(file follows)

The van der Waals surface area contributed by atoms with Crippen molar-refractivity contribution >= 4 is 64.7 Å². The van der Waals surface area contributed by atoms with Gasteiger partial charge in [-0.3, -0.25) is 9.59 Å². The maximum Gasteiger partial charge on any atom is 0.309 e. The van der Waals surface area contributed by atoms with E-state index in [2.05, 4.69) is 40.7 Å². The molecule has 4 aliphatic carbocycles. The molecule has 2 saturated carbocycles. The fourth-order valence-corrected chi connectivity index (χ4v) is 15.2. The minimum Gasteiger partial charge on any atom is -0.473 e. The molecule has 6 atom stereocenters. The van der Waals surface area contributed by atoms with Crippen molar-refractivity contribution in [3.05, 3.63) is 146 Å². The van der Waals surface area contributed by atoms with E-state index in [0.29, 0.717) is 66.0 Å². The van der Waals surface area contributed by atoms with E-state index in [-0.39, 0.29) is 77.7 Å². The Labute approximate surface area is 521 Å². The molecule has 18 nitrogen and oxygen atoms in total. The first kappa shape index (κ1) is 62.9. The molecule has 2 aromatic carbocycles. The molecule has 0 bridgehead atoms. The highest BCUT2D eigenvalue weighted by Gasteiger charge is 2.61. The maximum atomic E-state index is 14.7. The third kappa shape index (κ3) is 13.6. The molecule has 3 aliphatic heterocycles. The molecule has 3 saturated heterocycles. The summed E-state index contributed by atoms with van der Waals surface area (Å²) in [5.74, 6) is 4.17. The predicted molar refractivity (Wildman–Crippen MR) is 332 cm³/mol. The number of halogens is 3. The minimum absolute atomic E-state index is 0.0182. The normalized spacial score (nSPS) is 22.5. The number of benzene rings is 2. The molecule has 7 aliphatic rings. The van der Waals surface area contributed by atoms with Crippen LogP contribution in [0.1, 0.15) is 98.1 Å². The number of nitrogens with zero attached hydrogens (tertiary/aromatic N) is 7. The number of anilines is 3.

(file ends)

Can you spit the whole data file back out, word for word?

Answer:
The van der Waals surface area contributed by atoms with Crippen molar-refractivity contribution >= 4 is 64.7 Å². The van der Waals surface area contributed by atoms with Gasteiger partial charge in [-0.3, -0.25) is 9.59 Å². The maximum Gasteiger partial charge on any atom is 0.309 e. The van der Waals surface area contributed by atoms with E-state index in [2.05, 4.69) is 40.7 Å². The molecule has 4 aliphatic carbocycles. The molecule has 2 saturated carbocycles. The fourth-order valence-corrected chi connectivity index (χ4v) is 15.2. The minimum Gasteiger partial charge on any atom is -0.473 e. The molecule has 6 atom stereocenters. The van der Waals surface area contributed by atoms with Crippen molar-refractivity contribution in [3.05, 3.63) is 146 Å². The van der Waals surface area contributed by atoms with E-state index in [0.29, 0.717) is 66.0 Å². The van der Waals surface area contributed by atoms with E-state index in [-0.39, 0.29) is 77.7 Å². The Labute approximate surface area is 521 Å². The molecule has 18 nitrogen and oxygen atoms in total. The first kappa shape index (κ1) is 62.9. The molecule has 2 aromatic carbocycles. The molecule has 0 bridgehead atoms. The highest BCUT2D eigenvalue weighted by Gasteiger charge is 2.61. The maximum atomic E-state index is 14.7. The third kappa shape index (κ3) is 13.6. The molecule has 3 aliphatic heterocycles. The molecule has 3 saturated heterocycles. The summed E-state index contributed by atoms with van der Waals surface area (Å²) in [5.74, 6) is 4.17. The predicted molar refractivity (Wildman–Crippen MR) is 332 cm³/mol. The number of halogens is 3. The minimum absolute atomic E-state index is 0.0182. The normalized spacial score (nSPS) is 22.5. The number of benzene rings is 2. The molecule has 7 aliphatic rings. The van der Waals surface area contributed by atoms with Crippen LogP contribution in [0.1, 0.15) is 98.1 Å². The number of nitrogens with zero attached hydrogens (tertiary/aromatic N) is 7. The number of anilines is 3.